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Retired Fla. firefighter working to combat overdose epidemic

Luis Garcia has visited five states over 22 months, offered 106 two-hour classes and donated 2,800 Narcan sprays to attendees and saved 122 lives

Austen Erblat
Sun Sentinel

PALM BEACH, Fla. — Despite a 41 percent drop in opioid overdoses in Palm Beach County last year, it still has the third highest overdose mortality rate among all Florida counties. Now a retired firefighter is giving out free doses of an opioid antagonist naloxone, often sold under the brand name Narcan.

Luis Garcia retired from Boynton Beach Fire Rescue after over 20 years on the job and now he’s devoting his time and money to educating people on a way to help people who have overdosed. He will have a free educational event and Narcan giveaway on Saturday, July 27 from 2 to 4 p.m. at the Crossroads Club, 1700 Lake Ida Road, Delray Beach, FL 33445.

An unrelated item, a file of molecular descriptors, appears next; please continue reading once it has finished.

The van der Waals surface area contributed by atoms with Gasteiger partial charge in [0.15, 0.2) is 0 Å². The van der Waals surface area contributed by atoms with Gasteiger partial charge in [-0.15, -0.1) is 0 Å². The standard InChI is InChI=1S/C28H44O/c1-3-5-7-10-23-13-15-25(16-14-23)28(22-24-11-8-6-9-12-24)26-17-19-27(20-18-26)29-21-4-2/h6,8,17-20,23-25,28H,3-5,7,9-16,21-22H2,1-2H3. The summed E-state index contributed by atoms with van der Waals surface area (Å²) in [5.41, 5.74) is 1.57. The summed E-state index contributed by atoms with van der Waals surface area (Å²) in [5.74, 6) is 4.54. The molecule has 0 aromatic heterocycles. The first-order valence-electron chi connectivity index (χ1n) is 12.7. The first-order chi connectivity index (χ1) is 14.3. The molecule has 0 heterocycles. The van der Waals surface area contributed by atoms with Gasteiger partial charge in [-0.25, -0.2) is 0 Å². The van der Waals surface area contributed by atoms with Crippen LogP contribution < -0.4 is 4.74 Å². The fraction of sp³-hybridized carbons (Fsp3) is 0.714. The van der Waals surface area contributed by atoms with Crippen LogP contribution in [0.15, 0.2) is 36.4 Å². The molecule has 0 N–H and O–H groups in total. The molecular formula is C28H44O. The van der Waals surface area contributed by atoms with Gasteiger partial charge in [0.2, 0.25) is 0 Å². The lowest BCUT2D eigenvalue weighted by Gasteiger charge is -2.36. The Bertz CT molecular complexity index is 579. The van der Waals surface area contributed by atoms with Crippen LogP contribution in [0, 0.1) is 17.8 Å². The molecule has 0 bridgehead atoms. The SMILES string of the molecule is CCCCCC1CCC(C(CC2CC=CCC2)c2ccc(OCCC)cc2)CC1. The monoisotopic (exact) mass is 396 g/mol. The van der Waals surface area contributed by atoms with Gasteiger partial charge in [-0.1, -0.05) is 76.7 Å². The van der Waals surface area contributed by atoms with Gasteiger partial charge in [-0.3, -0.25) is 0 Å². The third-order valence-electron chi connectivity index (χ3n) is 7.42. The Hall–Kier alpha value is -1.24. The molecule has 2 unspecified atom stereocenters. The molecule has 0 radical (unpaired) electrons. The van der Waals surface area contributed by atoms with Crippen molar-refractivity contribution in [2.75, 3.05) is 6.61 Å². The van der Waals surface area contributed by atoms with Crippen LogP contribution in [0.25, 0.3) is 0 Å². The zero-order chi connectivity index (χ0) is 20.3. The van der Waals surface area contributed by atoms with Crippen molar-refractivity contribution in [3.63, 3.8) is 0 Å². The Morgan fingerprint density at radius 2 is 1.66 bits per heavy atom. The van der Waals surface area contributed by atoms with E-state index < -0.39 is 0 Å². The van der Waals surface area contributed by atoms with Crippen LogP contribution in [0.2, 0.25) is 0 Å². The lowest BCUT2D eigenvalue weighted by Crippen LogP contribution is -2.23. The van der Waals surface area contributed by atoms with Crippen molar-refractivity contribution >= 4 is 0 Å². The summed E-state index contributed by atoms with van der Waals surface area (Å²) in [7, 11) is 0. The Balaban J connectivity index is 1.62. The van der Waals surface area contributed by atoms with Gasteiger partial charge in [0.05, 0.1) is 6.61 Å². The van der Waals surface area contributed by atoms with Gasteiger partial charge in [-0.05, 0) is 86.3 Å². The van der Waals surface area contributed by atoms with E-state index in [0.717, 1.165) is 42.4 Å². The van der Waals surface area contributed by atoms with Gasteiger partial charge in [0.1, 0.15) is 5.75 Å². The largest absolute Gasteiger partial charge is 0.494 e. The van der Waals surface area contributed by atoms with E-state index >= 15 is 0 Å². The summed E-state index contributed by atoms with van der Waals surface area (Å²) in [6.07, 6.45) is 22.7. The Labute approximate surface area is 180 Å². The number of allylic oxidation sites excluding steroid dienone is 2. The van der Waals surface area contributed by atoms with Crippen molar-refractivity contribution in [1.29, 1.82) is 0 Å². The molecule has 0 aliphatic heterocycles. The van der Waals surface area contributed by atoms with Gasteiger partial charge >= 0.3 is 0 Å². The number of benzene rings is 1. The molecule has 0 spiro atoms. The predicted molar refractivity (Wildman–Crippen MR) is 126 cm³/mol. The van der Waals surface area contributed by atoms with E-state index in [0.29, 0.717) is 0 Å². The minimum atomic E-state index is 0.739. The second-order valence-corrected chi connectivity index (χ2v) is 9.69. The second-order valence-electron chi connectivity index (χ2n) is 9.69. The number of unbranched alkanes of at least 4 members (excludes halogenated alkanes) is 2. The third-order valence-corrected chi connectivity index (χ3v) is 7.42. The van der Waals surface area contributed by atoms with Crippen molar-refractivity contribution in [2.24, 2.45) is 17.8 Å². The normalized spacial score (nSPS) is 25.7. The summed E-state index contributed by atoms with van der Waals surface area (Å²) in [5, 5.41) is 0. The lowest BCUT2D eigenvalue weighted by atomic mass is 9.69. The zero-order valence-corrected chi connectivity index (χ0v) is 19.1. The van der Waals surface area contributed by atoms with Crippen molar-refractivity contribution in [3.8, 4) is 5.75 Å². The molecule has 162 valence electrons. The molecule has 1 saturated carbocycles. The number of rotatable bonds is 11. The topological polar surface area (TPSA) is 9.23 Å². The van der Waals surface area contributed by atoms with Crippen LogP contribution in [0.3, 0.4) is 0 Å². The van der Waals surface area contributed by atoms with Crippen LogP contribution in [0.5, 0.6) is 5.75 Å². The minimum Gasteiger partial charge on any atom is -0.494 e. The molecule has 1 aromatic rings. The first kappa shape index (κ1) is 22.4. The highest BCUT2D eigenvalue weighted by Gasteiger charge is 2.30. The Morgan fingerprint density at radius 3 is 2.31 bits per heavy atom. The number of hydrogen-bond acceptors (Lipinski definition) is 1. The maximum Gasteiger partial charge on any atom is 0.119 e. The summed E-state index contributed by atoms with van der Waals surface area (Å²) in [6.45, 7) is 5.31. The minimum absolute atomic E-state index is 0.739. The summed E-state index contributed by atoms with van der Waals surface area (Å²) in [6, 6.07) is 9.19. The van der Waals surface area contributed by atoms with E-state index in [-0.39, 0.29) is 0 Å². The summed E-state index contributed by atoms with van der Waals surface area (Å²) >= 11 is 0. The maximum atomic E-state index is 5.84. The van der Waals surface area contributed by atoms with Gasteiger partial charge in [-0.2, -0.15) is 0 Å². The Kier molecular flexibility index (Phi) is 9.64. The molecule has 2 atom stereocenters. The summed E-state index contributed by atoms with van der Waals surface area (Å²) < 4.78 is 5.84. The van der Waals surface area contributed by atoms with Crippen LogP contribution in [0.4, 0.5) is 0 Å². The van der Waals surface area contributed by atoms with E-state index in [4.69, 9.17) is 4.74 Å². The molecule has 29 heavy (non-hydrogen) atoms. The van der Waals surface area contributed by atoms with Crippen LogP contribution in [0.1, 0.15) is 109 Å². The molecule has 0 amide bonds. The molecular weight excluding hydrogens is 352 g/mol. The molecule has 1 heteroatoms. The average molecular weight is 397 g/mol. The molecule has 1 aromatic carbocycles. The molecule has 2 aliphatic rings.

The event is free and open to everyone, but advance registration is required by calling 954-859-4696.

Garcia said he has visited five states over 22 months, offered 106 two-hour classes, donated 2,800 sprays to attendees and saved 122 lives. He has raised over $45,000 on a GoFundMe page and has over a dozen more events planned through the remainder of the year in Delray Beach, Pompano Beach, Loxahatchee, Southwest Ranches, West Palm Beach and in central and west Florida.

Florida statute allows different types of people to possess and administer the drug, including emergency responders and authorized health care professionals but is unclear as to the possession and administration of the drug among laypeople.

“Such patient or caregiver is authorized to store and possess approved emergency opioid antagonists and, in an emergency situation when a physician is not immediately available, administer the emergency opioid antagonist to a person believed in good faith to be experiencing an opioid overdose, regardless of whether that person has a prescription for an emergency opioid antagonist,” according to Florida statute 381.887.

Those interested in carrying the drug in case of emergencies should check with local and state laws and in the event of an emergency, always call 911 first.

Visit or call 954-859-4696.


©2019 the Sun Sentinel (Fort Lauderdale, Fla.)